Cos repay FCCB buyers, stay off equity conversion

Written by Pradip Kumar Dey | Mumbai | Updated: Nov 7 2011, 10:10am hrs
Many companies have chosen to repay their foreign currency convertible bond (FCCB) holders at the premiums promised rather than allow them to convert the bonds into equity shares. This shows that despite the slowdown, the major chunk of Indian corporates still do not find FCCB redemption pressures unbearable. They would rather repay investors than surrender their equity at throwaway prices.

Of the 24 companies whose bonds are ready for conversion during January-October, 15 have repaid their bond holders while the rest have either converted bonds to shares or chosen a mix of repayment and conversion. Companies that raised the money through FCCBs in 2005 and 2006 have come up for conversion now.

Shares of several FCCB issuers are trading 67-80% below the conversion price on the Bombay Stock Exchange.

Companies have chosen to repay the cheaper money from investors with high-interest loans to avoid investor fury and legal rows. Indian companies had raised cheap foreign currency debt with an option for bond holders to convert into shares at a fixed price or repay debt with a fixed interest rate.

In 2009, the Reserve Bank of India allowed Indian companies to raise foreign debt to buy back some of the bonds that were traded in foreign exchanges and later extended it to March 31, 2012.

Investors who owned bonds of Mahindra & Mahindra, Tata Motors, Ranbaxy Laboratories, Vardhman Textiles and Videocon Industries have either partially or fully converted to shares. Other companies have repaid money.

The principal of unconverted FCCBs have to be repaid which a few of these companies may not be in a position to do, raising the fear of default, says Ambareesh Baliga, COO, Way2Wealth Brokers.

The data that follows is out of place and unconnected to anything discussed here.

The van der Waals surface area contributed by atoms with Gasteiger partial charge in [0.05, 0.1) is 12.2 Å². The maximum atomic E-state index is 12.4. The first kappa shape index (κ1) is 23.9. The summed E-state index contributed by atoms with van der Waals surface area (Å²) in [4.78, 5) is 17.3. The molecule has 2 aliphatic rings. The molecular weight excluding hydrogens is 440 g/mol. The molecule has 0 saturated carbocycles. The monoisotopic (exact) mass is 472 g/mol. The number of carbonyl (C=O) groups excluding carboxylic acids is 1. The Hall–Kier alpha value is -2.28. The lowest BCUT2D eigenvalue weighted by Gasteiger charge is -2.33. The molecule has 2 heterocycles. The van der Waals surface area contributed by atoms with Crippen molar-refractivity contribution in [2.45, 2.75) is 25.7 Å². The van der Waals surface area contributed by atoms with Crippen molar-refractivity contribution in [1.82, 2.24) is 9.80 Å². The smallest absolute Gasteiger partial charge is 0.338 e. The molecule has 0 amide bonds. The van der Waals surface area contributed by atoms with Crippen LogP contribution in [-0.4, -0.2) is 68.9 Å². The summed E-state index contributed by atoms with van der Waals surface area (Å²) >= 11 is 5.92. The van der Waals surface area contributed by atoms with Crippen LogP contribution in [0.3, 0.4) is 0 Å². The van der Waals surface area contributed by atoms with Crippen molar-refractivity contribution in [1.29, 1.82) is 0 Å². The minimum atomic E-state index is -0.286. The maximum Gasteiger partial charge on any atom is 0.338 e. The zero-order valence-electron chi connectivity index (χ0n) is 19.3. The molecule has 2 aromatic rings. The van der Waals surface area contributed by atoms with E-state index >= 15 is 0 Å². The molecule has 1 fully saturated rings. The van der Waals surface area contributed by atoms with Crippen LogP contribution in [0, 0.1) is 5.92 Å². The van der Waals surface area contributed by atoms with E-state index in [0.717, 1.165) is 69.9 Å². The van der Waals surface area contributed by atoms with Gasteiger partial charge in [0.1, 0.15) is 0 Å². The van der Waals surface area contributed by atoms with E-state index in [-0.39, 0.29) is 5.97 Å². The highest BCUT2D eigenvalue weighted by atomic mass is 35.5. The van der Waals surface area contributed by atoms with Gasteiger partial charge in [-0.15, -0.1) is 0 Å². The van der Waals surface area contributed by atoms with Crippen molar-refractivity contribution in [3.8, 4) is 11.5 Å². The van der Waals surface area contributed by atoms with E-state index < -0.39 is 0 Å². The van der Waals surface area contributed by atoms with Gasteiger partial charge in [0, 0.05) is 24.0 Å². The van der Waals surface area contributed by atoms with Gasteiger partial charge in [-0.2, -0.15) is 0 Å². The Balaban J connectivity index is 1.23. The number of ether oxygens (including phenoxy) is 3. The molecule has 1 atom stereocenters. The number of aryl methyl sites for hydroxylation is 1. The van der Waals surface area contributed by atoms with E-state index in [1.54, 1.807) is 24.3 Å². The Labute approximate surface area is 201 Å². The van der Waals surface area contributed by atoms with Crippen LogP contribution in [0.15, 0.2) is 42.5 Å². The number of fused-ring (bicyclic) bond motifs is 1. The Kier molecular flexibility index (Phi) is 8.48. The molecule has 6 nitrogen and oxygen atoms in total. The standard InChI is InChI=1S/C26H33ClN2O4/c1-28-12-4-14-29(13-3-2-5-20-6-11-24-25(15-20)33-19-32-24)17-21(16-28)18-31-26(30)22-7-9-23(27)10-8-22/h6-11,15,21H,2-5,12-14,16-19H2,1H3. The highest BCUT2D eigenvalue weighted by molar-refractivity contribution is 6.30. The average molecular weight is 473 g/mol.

Cloth-maker Vardhman Textiles, which raised $60 million on February 14, 2006 purchased $1 million from bond holders and failed to convert the rest into equity shares before the deadline on February 17, 2011, as its share price traded well below the conversion price of Rs 423.25. On Friday, Vardhman shares closed at Rs 215 on the BSE. Outstanding FCCBs of $59 million could not be converted into equity shares within the specified period, the company informed the BSE on February 18, 2011.

Some companies issued shares to bondholders after conversion. Videocon converted 24,250 FCCBs out of the total of 1.05 lakh in two tranches before the conversion date promised to investors.

It converted 10,350 FCCBs at Rs 448.59 apiece and later converted 13,900 FCCBs. On Friday, Videocon shares closed at 175.10 on BSE. The conversion price is far above the current price, says Vikas Khemani, president, institutional equities, Edelweiss Capital. It makes sense to go for redemption than conversion. Now, the companies will have to look for funding.

Reliance Communications, India's second largest mobile telephony by subscribers, paid to its FCCB investors Rs 2,250 crore ($500 million) before the conversion date even as its share price fell to Rs 83, well below the conversion price of Rs 480.68.

Wherever the discount to the conversion price is high in the given current market condition, the probability of conversion is low in the near future. said Ramanathan K, CIO, ING Investment Management.